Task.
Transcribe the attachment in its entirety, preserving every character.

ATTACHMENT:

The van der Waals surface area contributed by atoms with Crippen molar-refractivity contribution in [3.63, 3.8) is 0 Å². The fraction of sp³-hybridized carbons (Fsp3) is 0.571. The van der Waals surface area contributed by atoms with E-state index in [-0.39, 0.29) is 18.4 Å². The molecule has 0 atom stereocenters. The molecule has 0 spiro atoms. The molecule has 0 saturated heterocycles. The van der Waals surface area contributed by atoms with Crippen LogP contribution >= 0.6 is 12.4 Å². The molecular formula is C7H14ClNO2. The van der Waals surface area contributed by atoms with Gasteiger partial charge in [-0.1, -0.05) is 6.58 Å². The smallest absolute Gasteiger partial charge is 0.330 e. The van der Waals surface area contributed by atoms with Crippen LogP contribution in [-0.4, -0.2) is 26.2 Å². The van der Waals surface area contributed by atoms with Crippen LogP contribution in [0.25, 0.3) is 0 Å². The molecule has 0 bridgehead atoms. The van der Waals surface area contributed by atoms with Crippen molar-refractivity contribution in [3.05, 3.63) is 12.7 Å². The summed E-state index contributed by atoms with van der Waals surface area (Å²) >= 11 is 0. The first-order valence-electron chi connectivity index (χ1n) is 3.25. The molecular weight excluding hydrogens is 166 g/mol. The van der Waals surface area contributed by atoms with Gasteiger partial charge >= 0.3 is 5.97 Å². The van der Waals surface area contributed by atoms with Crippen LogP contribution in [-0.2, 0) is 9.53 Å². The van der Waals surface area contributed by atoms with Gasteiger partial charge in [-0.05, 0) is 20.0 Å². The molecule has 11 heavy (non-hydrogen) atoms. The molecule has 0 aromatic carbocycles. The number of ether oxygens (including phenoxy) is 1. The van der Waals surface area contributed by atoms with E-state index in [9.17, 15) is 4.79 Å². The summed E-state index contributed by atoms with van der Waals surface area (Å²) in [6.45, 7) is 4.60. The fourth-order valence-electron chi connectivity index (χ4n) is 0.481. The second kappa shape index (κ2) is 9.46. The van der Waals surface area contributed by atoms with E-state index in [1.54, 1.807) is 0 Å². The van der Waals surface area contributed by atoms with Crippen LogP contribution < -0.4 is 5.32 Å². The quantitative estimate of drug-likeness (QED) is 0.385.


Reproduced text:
The van der Waals surface area contributed by atoms with Crippen molar-refractivity contribution in [3.63, 3.8) is 0 Å². The fraction of sp³-hybridized carbons (Fsp3) is 0.571. The van der Waals surface area contributed by atoms with E-state index in [-0.39, 0.29) is 18.4 Å². The molecule has 0 atom stereocenters. The molecule has 0 spiro atoms. The molecule has 0 saturated heterocycles. The van der Waals surface area contributed by atoms with Crippen LogP contribution >= 0.6 is 12.4 Å². The molecular formula is C7H14ClNO2. The van der Waals surface area contributed by atoms with Gasteiger partial charge in [-0.1, -0.05) is 6.58 Å². The smallest absolute Gasteiger partial charge is 0.330 e. The van der Waals surface area contributed by atoms with Crippen LogP contribution in [-0.4, -0.2) is 26.2 Å². The van der Waals surface area contributed by atoms with Crippen LogP contribution in [0.25, 0.3) is 0 Å². The molecule has 0 bridgehead atoms. The van der Waals surface area contributed by atoms with Crippen molar-refractivity contribution in [3.05, 3.63) is 12.7 Å². The summed E-state index contributed by atoms with van der Waals surface area (Å²) >= 11 is 0. The first-order valence-electron chi connectivity index (χ1n) is 3.25. The molecular weight excluding hydrogens is 166 g/mol. The van der Waals surface area contributed by atoms with Gasteiger partial charge >= 0.3 is 5.97 Å². The van der Waals surface area contributed by atoms with Crippen LogP contribution in [-0.2, 0) is 9.53 Å². The van der Waals surface area contributed by atoms with Gasteiger partial charge in [-0.05, 0) is 20.0 Å². The molecule has 11 heavy (non-hydrogen) atoms. The molecule has 0 aromatic carbocycles. The number of ether oxygens (including phenoxy) is 1. The van der Waals surface area contributed by atoms with E-state index in [9.17, 15) is 4.79 Å². The summed E-state index contributed by atoms with van der Waals surface area (Å²) in [6.45, 7) is 4.60. The fourth-order valence-electron chi connectivity index (χ4n) is 0.481. The second kappa shape index (κ2) is 9.46. The van der Waals surface area contributed by atoms with E-state index in [1.54, 1.807) is 0 Å². The van der Waals surface area contributed by atoms with Crippen LogP contribution < -0.4 is 5.32 Å². The quantitative estimate of drug-likeness (QED) is 0.385.